Prachi recalls, “As young women, I think one of our biggest challenges was to be taken seriously by clients and vendors alike. We had to get the point across - that we weren't just another brand of ‘homemade’ chocolates, but we're looking to turn this into one of the most established brands for gifting. At a point where every sixth home in Mumbai was producing chocolates, this was one of our biggest challenges.”
A large part of Divinity's business comes through corporate gifting. Prachi says,
“The festive second half of the year is always stronger. Since it’s a seasonal product, work comes in waves. But our aim is to convert our chocolates into a year-round gifting option.”
“Early on, we started closing orders with corporates such as Lodha Builders, Tata Capital, Standard Chartered Bank, and Cera Sanitaryware; some of them are our clients even today. That meant a lot and gave us confidence that we were on the right path,” Prachi says.
Love affair with chocolate
At peak capacity, Prachi and Sneh employ 10-12 full-time staff along with 10-15 part-time staff, mostly all women. Their work varies across different processes, from manufacturing to packaging. Most of the working women are based in Mumbai, coming from areas that range from Ghatkopar to Panvel. Their salaries span Rs 7,000 to Rs 12,000 per month, depending on their skill set.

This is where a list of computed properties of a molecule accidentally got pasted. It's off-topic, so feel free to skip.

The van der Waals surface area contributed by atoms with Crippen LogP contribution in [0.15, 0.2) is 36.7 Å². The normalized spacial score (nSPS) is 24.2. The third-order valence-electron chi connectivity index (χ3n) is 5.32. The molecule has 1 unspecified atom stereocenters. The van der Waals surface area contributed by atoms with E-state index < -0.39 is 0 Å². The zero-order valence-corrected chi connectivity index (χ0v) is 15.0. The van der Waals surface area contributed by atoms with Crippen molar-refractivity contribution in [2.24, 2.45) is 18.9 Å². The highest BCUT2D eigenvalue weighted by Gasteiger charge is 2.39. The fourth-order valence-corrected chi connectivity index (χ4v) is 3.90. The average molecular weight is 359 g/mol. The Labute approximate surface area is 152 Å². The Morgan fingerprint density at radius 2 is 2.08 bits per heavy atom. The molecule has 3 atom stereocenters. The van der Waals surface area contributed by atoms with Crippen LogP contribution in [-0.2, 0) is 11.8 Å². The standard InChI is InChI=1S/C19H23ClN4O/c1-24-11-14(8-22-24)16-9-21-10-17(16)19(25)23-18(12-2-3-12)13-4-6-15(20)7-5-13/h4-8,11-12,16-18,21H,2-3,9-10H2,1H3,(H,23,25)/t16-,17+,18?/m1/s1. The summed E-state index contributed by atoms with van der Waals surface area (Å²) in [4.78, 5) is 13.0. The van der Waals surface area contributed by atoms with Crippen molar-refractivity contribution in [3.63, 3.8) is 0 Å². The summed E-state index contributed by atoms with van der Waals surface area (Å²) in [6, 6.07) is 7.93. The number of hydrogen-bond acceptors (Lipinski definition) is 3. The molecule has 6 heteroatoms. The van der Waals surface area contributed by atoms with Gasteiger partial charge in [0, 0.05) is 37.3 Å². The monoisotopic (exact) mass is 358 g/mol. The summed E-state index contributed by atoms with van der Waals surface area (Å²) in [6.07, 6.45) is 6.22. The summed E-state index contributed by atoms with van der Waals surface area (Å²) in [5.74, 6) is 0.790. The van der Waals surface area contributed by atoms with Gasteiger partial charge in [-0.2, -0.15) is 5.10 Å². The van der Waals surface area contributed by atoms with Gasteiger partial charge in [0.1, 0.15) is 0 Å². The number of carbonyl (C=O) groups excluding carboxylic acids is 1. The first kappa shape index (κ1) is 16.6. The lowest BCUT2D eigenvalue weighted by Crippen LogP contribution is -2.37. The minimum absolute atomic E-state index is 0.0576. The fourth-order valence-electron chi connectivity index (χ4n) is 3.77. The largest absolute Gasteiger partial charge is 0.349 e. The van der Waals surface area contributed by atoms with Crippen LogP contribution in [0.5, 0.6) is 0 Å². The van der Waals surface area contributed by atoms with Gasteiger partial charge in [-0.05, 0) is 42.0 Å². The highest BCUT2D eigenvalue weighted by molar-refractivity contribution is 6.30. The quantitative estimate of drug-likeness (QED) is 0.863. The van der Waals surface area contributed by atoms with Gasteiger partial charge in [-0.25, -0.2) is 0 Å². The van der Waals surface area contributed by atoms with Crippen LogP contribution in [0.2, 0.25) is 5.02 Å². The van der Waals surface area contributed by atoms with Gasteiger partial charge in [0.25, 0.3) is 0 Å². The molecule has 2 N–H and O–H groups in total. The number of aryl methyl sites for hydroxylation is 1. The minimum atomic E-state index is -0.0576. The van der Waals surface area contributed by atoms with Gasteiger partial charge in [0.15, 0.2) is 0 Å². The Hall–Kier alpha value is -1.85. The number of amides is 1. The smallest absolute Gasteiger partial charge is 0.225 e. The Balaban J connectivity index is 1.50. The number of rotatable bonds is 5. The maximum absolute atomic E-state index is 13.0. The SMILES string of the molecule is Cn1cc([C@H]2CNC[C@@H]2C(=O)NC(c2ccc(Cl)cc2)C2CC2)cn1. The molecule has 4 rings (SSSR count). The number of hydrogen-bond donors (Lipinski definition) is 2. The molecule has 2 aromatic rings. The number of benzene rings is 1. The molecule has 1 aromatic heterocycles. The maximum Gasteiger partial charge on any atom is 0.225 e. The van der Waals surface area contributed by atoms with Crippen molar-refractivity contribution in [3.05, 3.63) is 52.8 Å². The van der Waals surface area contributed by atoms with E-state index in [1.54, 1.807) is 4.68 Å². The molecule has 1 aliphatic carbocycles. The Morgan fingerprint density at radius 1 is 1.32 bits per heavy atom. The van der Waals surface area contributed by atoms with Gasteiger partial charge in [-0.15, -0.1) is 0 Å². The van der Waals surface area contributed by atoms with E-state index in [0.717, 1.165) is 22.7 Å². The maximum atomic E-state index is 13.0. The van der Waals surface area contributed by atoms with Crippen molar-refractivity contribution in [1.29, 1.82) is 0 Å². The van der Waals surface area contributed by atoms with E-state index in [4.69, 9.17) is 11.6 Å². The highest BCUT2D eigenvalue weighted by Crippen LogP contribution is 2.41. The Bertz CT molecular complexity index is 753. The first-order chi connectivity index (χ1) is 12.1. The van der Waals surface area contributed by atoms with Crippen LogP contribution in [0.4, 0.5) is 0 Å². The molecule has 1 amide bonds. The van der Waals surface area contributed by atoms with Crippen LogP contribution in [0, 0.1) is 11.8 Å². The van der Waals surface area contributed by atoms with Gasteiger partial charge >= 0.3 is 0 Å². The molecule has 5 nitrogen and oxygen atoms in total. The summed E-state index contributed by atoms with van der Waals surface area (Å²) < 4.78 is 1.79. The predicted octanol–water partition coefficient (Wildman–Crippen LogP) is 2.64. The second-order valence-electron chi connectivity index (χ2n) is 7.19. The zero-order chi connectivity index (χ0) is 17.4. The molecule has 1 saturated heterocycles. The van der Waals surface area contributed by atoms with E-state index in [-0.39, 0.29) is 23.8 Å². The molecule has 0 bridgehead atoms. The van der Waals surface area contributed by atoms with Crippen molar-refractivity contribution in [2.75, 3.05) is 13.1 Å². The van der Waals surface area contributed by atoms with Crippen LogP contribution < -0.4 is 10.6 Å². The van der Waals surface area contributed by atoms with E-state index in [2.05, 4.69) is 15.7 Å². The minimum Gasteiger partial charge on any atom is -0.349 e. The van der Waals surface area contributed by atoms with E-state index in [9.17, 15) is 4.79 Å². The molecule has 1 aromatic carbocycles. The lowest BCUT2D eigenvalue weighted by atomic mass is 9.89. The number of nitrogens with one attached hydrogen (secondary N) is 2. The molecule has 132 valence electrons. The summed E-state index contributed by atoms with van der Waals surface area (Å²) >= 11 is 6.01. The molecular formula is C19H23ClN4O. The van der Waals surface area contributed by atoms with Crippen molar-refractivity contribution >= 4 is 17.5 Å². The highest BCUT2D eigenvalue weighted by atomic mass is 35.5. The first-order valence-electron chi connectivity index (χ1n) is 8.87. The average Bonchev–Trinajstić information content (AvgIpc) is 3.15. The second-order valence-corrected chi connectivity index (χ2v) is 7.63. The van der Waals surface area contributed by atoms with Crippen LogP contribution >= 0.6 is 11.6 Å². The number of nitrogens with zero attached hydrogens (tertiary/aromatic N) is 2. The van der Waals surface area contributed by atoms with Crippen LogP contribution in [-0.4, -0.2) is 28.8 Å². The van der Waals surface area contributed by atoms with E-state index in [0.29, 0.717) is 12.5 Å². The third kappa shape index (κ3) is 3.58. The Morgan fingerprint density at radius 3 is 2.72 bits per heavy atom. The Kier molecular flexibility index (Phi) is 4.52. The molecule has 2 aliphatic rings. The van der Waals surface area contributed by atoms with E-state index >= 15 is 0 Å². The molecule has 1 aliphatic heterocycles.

Divinite’s chocolates are priced at Rs 1,250 per kg.
Speaking about the chocolates, Sneh says,
“While being purely vegetarian, we have a range of flavours that truly entice our customers. Be it Cookies n’ Cream to Chilli and Ginger, our flavours keep customers coming back for more. Also with an extensive range of packaging and customisation, we ensure they don’t need to go elsewhere for their gifting needs.”
The ingredients come from various places, being sourced in Chennai, Singapore, and Malaysia.
Divinite Chocolates are not available online yet, but the sisters are now considering the option.
“We love our work and what better reward than to get to be a part of our customers' lives and special occasions! We turned out to be the lucky ones who get to call their passion ‘work’, every single day,” the sisters end.
And the love for chocolates continues.